A disgruntled accountant who began evading thousands of dollars in tax after an IRD staff member was rude to him on the phone has been sentenced to home detention.
Masterton man Robert Sinclair also faces a reparation payment of nearly $140,000 - though the total amount owed to the Inland Revenue Department including penalties and interest is more than $400,000.
The 70-year-old appeared in the Wellington District Court this afternoon for sentencing on two representative charges of evading tax and GST payments.
Sinclair was supposed to be sentenced in August last year, but that was put off to November, and again to today, for various reasons.
The matter was at risk of again being adjourned today because, despite telling pre-sentence report writers in August that he had the money to pay back IRD in a lump sum, Sinclair did not actually have any money to pay reparation.
His lawyer told Judge Stephen Harrop Sinclair was only in a position to pay back the money in small installments from his pension, though he did have some stamps he could auction off.
But Judge Harrop questioned why Sinclair hadn't already done so.
"Why has he not taken steps to sell the assets he bought with the money he stole from the Government?"
"I can't impose a sentence of reparation for $138,000 on the basis of him paying it at $10 a week," he said.
IRD lawyer Constance Bradnock said sentencing should still go ahead today, and described the latest complication as the continuation of a "tactic" that had caused sentencing to be repeatedly put off.
After further discussion it was determined Sinclair was due to receive a sum of money from his deceased cousin's estate, and IRD would be able to claim the reparation from that payment before Sinclair received anything.
On that basis, Judge Harrop was able to go ahead with the sentencing.
He noted Sinclair had pleaded guilty in July last year to the offending, which spanned six tax years between 2011 and 2016.
"Apparently all of this began when you were, in your view, poorly treated and abused in a telephone call to the department," he said.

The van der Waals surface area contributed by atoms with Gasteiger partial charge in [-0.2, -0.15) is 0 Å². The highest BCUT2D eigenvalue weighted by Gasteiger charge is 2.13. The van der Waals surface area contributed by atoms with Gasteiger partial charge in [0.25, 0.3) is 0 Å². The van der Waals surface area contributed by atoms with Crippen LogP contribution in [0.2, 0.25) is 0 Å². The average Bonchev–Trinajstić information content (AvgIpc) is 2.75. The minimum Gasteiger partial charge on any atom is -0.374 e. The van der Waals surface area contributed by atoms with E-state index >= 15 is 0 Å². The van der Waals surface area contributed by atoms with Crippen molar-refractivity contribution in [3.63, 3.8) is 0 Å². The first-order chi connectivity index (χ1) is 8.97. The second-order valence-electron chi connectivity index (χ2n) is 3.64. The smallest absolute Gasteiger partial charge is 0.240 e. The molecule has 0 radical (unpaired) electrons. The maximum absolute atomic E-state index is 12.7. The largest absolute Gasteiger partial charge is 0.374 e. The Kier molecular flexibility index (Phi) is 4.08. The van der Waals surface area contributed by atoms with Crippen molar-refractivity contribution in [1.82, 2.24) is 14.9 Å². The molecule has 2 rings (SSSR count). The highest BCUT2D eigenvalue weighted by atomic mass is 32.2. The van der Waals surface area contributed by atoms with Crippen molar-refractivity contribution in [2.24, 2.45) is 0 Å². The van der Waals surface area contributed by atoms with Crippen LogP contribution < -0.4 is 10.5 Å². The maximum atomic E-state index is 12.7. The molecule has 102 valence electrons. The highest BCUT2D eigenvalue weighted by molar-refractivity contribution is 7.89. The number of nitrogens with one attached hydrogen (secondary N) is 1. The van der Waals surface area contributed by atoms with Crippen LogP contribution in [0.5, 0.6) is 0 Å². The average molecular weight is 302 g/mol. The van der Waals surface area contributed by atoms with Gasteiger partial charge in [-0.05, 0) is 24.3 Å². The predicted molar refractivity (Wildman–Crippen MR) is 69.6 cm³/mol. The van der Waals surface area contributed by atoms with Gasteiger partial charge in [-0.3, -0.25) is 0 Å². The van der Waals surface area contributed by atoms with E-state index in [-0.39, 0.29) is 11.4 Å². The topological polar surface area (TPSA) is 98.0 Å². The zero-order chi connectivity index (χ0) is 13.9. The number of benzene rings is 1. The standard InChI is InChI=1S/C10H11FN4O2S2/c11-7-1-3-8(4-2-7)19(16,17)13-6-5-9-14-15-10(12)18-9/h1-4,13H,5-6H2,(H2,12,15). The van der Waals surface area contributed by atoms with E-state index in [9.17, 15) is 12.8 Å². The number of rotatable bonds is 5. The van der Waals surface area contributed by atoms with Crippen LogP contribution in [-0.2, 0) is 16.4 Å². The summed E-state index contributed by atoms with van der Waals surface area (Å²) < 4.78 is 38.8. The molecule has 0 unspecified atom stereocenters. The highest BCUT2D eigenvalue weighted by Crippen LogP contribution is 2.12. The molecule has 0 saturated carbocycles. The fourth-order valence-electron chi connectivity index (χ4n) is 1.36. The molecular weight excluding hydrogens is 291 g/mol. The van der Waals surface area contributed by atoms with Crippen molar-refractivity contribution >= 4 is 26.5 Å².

"While you might be entitled to be annoyed about that, it certainly doesn't justify your response."
He said Sinclair, who was an accountant and was well aware of tax obligations, had stolen $170,852.89 in total from the Government, but with penalties and interest the total amount owing to IRD was $439,940.91.
Some of the $170,000 had been repaid, but there was still $138,146.25 outstanding.
"This needs to be called out for what it is: straightforward theft from the Government ... Taking money for your own use that could have been used for important Government purposes."
Judge Harrop said the offending was serious and needed to attract a "significant" punishment, "otherwise the message might be that it's worth a go if you can get away with it".
Aggravating features of the offending included the amount of stolen money and the duration of the offending, he said.
Mitigating factors included Sinclair's guilty plea, and his previous good character and ability to repay the money owed. He has no previous convictions.
Sinclair also has a number of medical conditions and is awaiting surgery, and while this was not a mitigating factor, Judge Harrop would have needed to take it into consideration if sentencing Sinclair to prison.
He instead sentenced Sinclair to six months of home detention, 150 hours of community work, and ordered him to pay the $138,000 in reparation upon receiving the money from his cousin's estate. There will be special post-release conditions for six months after Sinclair finishes his detention.